That’s the way I was: Vibrant onstage but quiet and unassuming off. Too afraid to speak up. Rick was a superstar. Me, I was just the lead singer in a band. “You’re too humble,” Rick said to me when we finally found each other in the VIP room after twenty minutes. I didn’t want to cause a scene or be a problem to anybody, and he wanted me to be the opposite. “You should have been right here next to me the whole time.”

“How could I do that?” I asked. “I had people pushing me out the way.”

“You gotta act like a star,” he said, tossing in a few curse words to put an exclamation mark on his point. “Watch me. I’ll show you how.”

The next day, he dressed me up in all this stuff—all that Rick James accouterment that made him bigger than life: boots and tights, leather, and leg warmers. And he had me walking around with him like that—trying to give me a different swagger. “Who are you?” he kept asking me. “I know who I am. The name is Rick James, bitch.” That was not a saying made up by Charlie Murphy and Dave Chappelle for a TV skit. Rick was really like that. That was his thing: “This is rock and roll, bitch.” He insisted I say it, but I couldn’t do it. Having been raised in a preacher’s house, I couldn’t see myself responding to someone who asked me my name with a “My name is Charlie Wilson, bitch!” So I didn’t say it, I didn’t think it, I didn’t act on it. I didn’t run through the women and call them bitches. I just let Rick act on it. And that was okay for a minute, but after a while, I started feeling less than—as if I were the clinger-on and everyone else was the superstar. I felt little. Belittled. Rick, Sly, Stevie Wonder, all the superstars I hung with had everything, and there I was with so little self-esteem. I felt as if I were a nothing, had nothing. Then soon enough, that nothing manifested for real.

Low self-esteem was the bitch.

And ultimately, the catalyst for my spectacular downfall.

Singing the blues didn’t kill me after all. Music, my gift, helped me to soar, dropped me to my lowest of lows, and resurrected me in ways immeasurable. In fact, it, along with God’s goodness and mercy, imprinted on me as a child raised by the hand of a woman who loved and revered the Lord, saved my life.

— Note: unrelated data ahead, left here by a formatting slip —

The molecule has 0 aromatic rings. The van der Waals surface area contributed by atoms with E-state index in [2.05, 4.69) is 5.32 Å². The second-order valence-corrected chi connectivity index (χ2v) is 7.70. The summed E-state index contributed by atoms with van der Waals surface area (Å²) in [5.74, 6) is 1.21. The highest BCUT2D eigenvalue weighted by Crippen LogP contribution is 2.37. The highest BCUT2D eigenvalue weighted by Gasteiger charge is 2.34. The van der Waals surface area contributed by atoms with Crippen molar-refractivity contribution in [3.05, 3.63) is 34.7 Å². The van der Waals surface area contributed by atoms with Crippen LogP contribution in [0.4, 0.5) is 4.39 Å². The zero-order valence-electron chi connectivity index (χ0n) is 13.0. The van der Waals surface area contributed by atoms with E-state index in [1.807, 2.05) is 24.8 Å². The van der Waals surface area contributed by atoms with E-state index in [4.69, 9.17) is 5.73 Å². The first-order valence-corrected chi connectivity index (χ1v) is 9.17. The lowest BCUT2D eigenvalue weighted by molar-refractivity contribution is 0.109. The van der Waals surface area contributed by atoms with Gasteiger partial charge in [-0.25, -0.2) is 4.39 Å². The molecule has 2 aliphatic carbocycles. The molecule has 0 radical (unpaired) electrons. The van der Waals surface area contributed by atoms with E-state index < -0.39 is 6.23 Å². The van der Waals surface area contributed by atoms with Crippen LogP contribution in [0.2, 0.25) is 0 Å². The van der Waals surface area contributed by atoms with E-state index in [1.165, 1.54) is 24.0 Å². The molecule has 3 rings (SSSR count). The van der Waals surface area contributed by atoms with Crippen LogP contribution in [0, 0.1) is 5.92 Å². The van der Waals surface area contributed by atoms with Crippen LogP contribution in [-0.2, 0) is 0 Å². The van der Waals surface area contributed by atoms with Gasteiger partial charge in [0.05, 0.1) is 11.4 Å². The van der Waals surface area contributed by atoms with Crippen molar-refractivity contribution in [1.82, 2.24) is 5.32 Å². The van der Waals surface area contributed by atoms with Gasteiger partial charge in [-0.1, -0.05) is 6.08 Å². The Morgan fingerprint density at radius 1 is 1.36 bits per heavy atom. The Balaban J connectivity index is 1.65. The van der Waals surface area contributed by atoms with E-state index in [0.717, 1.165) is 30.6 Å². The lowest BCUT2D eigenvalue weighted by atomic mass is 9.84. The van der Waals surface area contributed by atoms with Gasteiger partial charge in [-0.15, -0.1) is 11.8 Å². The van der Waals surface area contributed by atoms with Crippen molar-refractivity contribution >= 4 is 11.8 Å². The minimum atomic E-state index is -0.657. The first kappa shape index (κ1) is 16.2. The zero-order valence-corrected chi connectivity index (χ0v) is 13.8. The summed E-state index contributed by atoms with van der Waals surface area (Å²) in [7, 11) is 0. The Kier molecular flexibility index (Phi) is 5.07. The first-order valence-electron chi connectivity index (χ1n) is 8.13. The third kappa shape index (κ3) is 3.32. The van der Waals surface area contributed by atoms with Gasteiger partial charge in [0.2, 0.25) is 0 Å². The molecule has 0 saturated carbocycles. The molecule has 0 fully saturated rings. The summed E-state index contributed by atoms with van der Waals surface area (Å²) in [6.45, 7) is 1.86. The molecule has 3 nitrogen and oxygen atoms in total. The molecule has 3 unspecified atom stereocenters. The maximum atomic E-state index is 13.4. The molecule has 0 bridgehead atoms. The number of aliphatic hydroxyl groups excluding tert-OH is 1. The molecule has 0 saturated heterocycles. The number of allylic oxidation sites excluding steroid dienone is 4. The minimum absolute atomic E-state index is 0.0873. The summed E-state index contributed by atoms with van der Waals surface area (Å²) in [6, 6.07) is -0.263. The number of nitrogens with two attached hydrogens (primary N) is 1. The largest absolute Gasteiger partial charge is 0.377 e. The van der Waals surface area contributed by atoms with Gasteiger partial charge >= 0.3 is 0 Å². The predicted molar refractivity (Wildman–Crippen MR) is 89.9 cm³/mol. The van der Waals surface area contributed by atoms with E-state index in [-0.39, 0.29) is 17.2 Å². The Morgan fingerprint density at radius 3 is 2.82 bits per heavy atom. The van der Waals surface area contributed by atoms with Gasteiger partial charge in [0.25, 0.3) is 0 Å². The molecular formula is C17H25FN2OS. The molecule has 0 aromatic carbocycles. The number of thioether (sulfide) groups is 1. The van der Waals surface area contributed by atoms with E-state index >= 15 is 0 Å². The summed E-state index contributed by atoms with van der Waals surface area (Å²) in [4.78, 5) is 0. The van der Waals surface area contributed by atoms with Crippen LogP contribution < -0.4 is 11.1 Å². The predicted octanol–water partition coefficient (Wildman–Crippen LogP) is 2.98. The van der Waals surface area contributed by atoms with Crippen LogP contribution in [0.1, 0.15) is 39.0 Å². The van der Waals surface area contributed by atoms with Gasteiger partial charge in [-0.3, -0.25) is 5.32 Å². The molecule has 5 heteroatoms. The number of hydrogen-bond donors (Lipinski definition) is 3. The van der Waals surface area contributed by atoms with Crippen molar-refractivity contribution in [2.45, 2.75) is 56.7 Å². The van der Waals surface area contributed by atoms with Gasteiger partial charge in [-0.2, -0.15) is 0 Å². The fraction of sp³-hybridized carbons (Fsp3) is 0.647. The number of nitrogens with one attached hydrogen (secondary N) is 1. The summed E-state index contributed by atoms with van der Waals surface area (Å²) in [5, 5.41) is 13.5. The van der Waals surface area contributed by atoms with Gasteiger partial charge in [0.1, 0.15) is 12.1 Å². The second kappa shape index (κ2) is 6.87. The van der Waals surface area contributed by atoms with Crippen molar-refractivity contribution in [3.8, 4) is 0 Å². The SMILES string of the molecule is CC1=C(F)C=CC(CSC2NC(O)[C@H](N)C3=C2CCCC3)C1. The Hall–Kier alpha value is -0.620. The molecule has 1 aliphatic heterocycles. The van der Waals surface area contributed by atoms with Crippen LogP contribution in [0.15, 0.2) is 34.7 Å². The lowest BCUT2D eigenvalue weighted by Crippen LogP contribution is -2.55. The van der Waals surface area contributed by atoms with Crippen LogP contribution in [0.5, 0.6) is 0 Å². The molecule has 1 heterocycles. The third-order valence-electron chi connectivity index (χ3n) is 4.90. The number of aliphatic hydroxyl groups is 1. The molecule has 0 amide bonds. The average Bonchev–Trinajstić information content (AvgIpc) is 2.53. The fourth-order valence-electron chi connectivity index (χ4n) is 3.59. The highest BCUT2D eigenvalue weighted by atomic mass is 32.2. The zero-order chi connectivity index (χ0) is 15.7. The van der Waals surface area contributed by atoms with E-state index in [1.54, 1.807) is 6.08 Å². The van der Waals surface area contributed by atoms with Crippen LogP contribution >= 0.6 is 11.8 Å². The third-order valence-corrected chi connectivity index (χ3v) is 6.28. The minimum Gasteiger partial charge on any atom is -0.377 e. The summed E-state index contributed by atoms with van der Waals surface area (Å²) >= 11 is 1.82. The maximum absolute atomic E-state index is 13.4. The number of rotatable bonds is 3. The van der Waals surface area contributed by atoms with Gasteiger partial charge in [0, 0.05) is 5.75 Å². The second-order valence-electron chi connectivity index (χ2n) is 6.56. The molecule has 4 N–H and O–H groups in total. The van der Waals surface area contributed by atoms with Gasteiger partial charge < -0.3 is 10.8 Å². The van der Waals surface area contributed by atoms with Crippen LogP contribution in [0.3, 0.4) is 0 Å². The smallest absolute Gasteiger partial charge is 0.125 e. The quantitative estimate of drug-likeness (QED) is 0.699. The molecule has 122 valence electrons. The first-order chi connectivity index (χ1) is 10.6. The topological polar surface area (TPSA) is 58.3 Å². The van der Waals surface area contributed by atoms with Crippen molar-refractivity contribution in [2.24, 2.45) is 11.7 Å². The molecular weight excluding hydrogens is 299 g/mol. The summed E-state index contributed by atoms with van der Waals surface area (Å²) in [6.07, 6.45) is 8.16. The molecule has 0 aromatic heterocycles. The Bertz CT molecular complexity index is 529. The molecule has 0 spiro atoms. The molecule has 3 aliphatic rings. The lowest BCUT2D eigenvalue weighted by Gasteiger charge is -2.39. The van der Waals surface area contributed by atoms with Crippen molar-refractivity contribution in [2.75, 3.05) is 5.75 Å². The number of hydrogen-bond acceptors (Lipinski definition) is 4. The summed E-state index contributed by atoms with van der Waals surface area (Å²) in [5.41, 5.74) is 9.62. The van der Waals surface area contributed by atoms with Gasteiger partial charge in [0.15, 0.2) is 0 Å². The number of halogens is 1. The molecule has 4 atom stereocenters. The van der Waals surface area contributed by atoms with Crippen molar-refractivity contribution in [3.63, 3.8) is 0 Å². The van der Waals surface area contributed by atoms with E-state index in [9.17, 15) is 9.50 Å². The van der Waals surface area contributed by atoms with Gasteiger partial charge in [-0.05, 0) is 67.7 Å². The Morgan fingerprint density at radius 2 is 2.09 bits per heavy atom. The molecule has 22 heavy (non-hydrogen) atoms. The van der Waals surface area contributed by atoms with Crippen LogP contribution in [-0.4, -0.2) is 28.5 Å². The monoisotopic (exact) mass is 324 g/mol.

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Adriok

Re: [Livre] "I Am Charlie Wilson" Charlie Wilson

Message par Adriok » 17 juin 2015 17:56

Wonder B a écrit :Je vais mettre cet extrait ici car c'est quand même excellent et çà donne vraiment envie de lire le bouquin en entier!!!
Carrément! En plus, je ne m'attendais à une telle honnêteté et modestie de la part de Charlie Wilson qui, pour ce que j'ai pu en lire, n'est pas le dernier à s'envoyer des fleurs en interview.

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Wonder B

Re: [Livre] "I Am Charlie Wilson" Charlie Wilson

Message par Wonder B » 17 juin 2015 19:33

Ce n'est pas ma perception de Charlie Wilson... Lors de mon interview avec lui lors de son dernier passage à Paris (concert au Trianon) il était tout à fait simple et pas du tout arrogant ou suffisant...
Au contraire il m'avait étonné par sa simplicité et par sa franchise sur tous les déboires par lesquels il était passé.
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Adriok

Re: [Livre] "I Am Charlie Wilson" Charlie Wilson

Message par Adriok » 18 juin 2015 12:18

Oui, j'ai lu cette interview dans Funk-U (très intéressante d'ailleurs, bravo!) mais je pensai plus à une interview dans Soul Bag. Je ne jugeais pas mais effectivement j'ai dû me tromper. Et tant mieux car c'est un musicien que je respecte énormément pour son talent!